A recent conversation with Dr. Aliaa Dakroury left my neurons firing in all directions, trying to forge the synaptic connections that would allow my brain to process the contributions of this exuberant dynamo of a woman.
It was twilight, when we long to draw the curtains and lull ourselves into an evening peace but two minutes into the conversation my heart was pumping with the same adrenalin that pulsed through her veins as she proclaimed the need for Muslim women in Canada to be visible and audible ambassadors of their faith.
Dr. Dakroury cannot be said to be tentative in her opinions. To her credit, she has passionately held convictions on the myriad roles that Muslim women should play in North America, or anywhere, for that matter.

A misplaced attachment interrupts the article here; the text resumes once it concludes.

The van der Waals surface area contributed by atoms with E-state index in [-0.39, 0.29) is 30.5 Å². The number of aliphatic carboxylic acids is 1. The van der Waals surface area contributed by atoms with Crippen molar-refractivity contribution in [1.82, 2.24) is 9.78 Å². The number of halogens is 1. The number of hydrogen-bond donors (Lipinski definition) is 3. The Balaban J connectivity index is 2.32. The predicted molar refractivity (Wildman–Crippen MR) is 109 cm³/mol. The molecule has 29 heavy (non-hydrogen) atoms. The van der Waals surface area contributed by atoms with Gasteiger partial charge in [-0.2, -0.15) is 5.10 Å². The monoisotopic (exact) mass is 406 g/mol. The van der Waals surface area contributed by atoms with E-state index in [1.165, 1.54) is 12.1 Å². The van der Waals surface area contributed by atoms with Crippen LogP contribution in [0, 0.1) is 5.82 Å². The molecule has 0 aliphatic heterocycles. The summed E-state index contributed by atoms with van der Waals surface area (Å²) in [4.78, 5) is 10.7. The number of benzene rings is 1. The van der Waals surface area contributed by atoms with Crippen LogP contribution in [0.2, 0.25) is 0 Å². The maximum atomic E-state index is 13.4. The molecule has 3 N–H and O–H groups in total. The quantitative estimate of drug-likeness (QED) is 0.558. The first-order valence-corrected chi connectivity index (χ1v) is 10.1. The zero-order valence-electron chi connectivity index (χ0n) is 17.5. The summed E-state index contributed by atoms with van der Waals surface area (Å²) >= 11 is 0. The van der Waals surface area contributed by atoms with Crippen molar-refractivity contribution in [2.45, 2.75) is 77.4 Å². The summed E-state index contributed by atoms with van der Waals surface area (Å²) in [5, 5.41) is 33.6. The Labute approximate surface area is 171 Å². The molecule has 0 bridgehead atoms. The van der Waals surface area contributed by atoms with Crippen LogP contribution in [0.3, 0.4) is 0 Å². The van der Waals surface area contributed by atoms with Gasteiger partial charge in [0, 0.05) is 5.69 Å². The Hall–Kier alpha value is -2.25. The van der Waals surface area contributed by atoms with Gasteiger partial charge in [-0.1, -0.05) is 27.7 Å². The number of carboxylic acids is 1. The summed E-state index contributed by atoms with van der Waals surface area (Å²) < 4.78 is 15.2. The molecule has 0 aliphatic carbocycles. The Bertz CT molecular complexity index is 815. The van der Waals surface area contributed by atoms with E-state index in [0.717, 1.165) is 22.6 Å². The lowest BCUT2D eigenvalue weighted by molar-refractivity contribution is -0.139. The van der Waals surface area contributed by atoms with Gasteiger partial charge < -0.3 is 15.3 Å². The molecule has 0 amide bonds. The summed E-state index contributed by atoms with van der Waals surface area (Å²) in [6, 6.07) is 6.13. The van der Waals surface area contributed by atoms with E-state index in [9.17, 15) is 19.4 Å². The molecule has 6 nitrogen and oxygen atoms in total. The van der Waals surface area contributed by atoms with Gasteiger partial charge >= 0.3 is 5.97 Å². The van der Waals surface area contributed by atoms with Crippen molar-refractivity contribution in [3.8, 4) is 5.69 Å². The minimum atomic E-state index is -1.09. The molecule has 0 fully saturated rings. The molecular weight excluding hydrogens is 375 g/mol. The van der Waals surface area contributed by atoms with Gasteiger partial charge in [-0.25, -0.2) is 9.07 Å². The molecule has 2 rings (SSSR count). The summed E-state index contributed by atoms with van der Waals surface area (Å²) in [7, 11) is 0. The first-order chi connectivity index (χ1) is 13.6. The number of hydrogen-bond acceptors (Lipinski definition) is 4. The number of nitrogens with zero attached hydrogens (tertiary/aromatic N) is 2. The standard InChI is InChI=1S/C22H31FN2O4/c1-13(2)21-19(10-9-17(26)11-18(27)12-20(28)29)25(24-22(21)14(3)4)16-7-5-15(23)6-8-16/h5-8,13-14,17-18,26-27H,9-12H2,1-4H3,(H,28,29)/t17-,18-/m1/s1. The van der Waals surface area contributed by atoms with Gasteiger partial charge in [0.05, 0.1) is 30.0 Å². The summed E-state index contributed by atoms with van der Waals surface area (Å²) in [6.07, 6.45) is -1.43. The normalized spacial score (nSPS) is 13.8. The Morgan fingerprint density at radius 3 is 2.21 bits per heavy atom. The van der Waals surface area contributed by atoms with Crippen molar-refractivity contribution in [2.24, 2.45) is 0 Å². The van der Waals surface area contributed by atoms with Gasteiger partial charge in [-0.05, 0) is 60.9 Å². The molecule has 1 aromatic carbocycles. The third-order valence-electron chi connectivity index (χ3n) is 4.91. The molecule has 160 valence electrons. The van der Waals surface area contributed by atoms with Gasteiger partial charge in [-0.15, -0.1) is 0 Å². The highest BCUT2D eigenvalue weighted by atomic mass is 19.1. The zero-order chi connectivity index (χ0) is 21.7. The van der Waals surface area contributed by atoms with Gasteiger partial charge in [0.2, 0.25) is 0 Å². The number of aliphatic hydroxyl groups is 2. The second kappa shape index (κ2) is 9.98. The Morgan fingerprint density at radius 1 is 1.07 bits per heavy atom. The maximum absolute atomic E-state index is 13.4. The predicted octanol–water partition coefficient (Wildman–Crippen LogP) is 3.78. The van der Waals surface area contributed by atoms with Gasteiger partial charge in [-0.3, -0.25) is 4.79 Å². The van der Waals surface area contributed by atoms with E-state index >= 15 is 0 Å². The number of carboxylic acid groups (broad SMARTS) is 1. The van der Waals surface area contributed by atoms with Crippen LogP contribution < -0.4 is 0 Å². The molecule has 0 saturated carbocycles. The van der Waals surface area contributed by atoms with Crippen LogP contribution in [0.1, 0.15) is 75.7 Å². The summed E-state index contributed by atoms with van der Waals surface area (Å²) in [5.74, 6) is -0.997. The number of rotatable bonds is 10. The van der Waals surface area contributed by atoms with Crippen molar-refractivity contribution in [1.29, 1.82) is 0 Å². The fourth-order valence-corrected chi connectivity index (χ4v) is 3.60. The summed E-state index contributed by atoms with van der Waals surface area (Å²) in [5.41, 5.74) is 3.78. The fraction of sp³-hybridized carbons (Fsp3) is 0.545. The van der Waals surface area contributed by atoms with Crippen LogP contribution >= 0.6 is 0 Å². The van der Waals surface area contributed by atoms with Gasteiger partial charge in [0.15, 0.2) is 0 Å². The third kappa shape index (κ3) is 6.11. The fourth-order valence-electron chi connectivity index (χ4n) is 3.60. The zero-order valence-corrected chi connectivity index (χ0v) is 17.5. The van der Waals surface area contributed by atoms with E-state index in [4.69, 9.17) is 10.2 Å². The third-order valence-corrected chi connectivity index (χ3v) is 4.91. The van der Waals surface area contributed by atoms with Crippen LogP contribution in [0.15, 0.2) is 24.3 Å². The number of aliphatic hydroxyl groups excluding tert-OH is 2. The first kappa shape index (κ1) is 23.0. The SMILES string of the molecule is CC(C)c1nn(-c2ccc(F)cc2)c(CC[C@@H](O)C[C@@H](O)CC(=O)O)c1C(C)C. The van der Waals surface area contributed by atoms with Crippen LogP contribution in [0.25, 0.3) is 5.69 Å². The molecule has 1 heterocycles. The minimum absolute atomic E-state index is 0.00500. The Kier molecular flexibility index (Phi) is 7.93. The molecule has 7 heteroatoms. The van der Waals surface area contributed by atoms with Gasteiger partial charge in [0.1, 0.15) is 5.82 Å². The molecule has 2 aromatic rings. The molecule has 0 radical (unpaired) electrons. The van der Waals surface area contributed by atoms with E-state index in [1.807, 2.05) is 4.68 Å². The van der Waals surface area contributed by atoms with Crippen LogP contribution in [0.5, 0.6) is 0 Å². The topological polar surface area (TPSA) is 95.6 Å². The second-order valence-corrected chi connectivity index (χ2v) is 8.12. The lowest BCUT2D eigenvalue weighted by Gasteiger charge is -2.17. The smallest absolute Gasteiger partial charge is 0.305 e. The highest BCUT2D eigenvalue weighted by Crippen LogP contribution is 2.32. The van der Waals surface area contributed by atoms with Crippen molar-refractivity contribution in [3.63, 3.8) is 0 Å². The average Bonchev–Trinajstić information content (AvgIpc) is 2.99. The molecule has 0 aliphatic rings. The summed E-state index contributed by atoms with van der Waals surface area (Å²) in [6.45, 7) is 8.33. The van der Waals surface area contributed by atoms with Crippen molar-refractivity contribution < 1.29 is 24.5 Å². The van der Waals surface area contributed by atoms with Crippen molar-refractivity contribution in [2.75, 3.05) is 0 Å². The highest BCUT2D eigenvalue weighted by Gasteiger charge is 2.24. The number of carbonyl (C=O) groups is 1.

In the dark days that followed September 11, 2001, as the precarious relationship between Islam and the West rapidly deteriorated, a diverse group of Muslim women from the Ottawa area gathered to confront the new reality of greater suspicion, mistrust, and scrutiny.
Confronted by openly hostile chatter in the media and on the street, this disparate collection of women united both by their faith and a fierce pride in their shared identity as Canadians, contemplated their options and deliberately declined to accept defeat by shuffling off, heads bowed, into the shadowy realm of the lost.